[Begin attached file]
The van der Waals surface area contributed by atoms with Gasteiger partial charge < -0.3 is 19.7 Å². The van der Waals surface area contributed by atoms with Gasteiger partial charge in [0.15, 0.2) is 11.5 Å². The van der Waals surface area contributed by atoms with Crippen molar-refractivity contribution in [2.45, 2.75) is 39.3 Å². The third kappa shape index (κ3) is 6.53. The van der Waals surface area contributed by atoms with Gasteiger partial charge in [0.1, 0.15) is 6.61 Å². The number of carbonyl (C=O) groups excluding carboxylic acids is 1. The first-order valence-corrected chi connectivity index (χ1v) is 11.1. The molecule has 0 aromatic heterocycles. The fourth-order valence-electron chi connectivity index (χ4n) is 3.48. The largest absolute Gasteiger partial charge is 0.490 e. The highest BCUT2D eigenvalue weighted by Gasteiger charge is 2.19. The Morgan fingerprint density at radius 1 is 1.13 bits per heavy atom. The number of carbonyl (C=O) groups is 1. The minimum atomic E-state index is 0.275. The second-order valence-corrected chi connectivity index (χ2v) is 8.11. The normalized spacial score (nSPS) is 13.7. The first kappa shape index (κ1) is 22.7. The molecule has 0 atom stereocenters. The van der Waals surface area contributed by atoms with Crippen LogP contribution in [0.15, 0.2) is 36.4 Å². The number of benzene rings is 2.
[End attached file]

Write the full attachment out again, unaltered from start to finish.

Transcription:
The van der Waals surface area contributed by atoms with Gasteiger partial charge < -0.3 is 19.7 Å². The van der Waals surface area contributed by atoms with Gasteiger partial charge in [0.15, 0.2) is 11.5 Å². The van der Waals surface area contributed by atoms with Crippen molar-refractivity contribution in [2.45, 2.75) is 39.3 Å². The third kappa shape index (κ3) is 6.53. The van der Waals surface area contributed by atoms with Gasteiger partial charge in [0.1, 0.15) is 6.61 Å². The number of carbonyl (C=O) groups excluding carboxylic acids is 1. The first-order valence-corrected chi connectivity index (χ1v) is 11.1. The molecule has 0 aromatic heterocycles. The fourth-order valence-electron chi connectivity index (χ4n) is 3.48. The largest absolute Gasteiger partial charge is 0.490 e. The highest BCUT2D eigenvalue weighted by Gasteiger charge is 2.19. The Morgan fingerprint density at radius 1 is 1.13 bits per heavy atom. The number of carbonyl (C=O) groups is 1. The minimum atomic E-state index is 0.275. The second-order valence-corrected chi connectivity index (χ2v) is 8.11. The normalized spacial score (nSPS) is 13.7. The first kappa shape index (κ1) is 22.7. The molecule has 0 atom stereocenters. The van der Waals surface area contributed by atoms with Crippen LogP contribution in [0.15, 0.2) is 36.4 Å². The number of benzene rings is 2.